Oriental Express
3 stars
Oriental Express
12567 Shelbyville Road
(502) 244-9838

Let's be frank about this: Even those of us who love Chinese food might be wearing out a bit under the remarkable proliferation of fast-food chopsticks eateries and all-you-can-eat Chinese buffets, virtually all of them seemingly decorated by the same stylists and acquiring their menus from the same industrial kitchen. They're fun, but after a while they all start to run together.

Well, most of them.

But as if to disprove the rule that it's possible to "curb-appraise" a Chinese spot without even parking and going in, along comes Oriental Express. This new spot in Middletown stands a cut above its shopping-center status in its atmosphere, and maybe two cuts above the median in its food, a smorgasbord of both Chinese and Japanese fare that is good enough to justify a special trip.

The sign out front offers the first clue, displaying the restaurant's name not only in English but in oversize Chinese characters as well.

Inside, the oversize space is simple but pleasant, with a six-seat sushi bar at the back of the room and plenty of amply spaced tables. The works of Asian art on the walls are more upscale than the 3D plastic art and lighted-from-behind photos that you'll find in most shopping-center Chinese eateries: These are attractive prints in bamboo frames that appear to have some artistic and cultural merit.

Service is pleasant, and the menu interesting. At lunch time, there's a choice of 20 Chinese lunch specials (including soup, egg roll and fried rice), all temptingly priced at $4.50 to $5.25; or if you prefer to go Japanese, you can pick from six lunch specials, three udon noodle bowls and six bento-style lunch boxes, all in the range from $5.95 (for chicken udon) to $7.95 (for the lunch boxes, seafood udon or a sushi platter. The sushi bar is also open at lunch, with about three dozen by-the-piece selections from $2.50 to $6.95.

The dinner menu is more extensive, with a mixed selection of Chinese and Japanese appetizers and soups, two dozen Chinese "Chef's Special" entrees from $7.50 (for cashew chicken) to $9.50 (for hot-and-spicy orange beef), plus a dozen noodle and rice dishes from $6.25 to $7.95. The Japanese evening menu offers 10 regular dinners from $8.95 (for many selections including beef, chicken or salmon teriyaki) to $12.95 (for a sushi dinner or a chirashi combination of sashimi-style fish and egg over rice). Four "super combo" dinners, all $13.95, combine tempura, entree and "California roll" sushi.

Based on a couple of tips from participants in the Louisville Restaurants Forum, we made the trek to Orient Express for lunch the other day, and left full and delighted.

My wife took the Japanese path through the menu, choosing a lunch order of Tempura udon ($6.95). A large plastic bowl held a generous portion of udon wheat noodles (much like extra-thick spaghetti with a softer texture) with thin, pink-rimmed white slices of exotic but mild-tasting fish ball plus chopped nappa cabbage, sliced pea pods and button mushrooms in a thin but very salty dashi-style (kelp and bonito) broth. Alongside came a plastic dish in the shape of a rowboat, bearing two oversize shrimp in a light, greasefree and sizzling hot tempura breading.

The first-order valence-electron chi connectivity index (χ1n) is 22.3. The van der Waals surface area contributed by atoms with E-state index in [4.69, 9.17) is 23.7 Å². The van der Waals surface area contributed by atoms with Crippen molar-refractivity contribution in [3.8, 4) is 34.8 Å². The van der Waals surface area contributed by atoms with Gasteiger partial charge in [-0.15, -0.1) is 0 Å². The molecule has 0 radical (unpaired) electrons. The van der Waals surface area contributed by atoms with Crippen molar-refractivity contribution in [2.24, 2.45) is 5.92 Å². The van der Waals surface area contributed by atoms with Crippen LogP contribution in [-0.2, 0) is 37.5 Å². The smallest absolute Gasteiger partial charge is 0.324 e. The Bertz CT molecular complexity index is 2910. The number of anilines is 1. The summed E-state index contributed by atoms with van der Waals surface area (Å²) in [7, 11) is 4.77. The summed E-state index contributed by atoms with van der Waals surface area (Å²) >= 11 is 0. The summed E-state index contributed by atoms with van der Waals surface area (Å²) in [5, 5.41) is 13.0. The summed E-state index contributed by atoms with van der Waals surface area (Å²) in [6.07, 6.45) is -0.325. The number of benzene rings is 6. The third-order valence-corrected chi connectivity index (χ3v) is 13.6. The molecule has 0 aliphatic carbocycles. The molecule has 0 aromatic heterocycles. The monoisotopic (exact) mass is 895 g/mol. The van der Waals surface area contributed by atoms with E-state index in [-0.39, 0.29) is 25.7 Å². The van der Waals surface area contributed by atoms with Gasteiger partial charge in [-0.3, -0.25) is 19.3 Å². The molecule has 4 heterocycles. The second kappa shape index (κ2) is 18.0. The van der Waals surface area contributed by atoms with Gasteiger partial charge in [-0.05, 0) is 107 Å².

I tested the Chinese side of the menu and found Hunan beef ($4.75) significantly exceeded my expectations. Thin-sliced beef was sizzling hot but still juicy and tender, stir-fried with big chunks of crisp-tender onion and green pepper, pea pods, colorful slices of zucchini, canned bamboo shoot and water chestnut and baby corn in a thick brown sauce that left a lingering warmth, all bearing appetizing wok hai, that delicious smoky-aromatic quality of well-handled wok-fried fare.

The Chinese lunch accompaniments were fine, too. Hot-and-sour soup was thick and warming, showing a proper balance of spicy hot and tangy sour. The egg roll was a crisply fried thin-skinned tube stuffed with shredded Chinese cabbage and bits of carrot, laced with an aromatic anise-accented hint of five-spice. The fried rice was exceptional, not your usual dark-brown and greasy blob but a light and fresh mound of perfect rice grains gently fried pale-tan.

A short order of sushi was fully satisfying, too: A pair of saba (mackerel) nigiri-sushi ($2.95) was competently made with an almost oversize portions of perfectly fresh mackerel, silver skin artfully contrasting with meaty flesh over neatly formed balls of sushi rice. Fried shrimp roll ($4.95) featured crunchy fried shrimp rolled in sushi rice and sliced into six rounds, which were then drizzled with a light sweet sauce and sprinkled with sesame seeds. Salmon skin roll ($3.95), a maki-sushi roll made "inside out" with the rice on the outside, surrounded crispy, salty bits of fried salmon skin rolled with crisp cucumber.

Green tea ($1.25 for a pot) was served steaming hot, although MelMac pots and cups didn't hold the heat quite as well as ceramic ware might have done.

Service was cordial and competent in English, and the prices fair, although that being said, the sushi bill boosted our lunch price significantly above what you might expect to pay for Chinese or Japanese lunch specials alone. The total came to $26.30 (plus a $5.70 tip), but $11.85 of that was for the sushi. $$

(January 2003)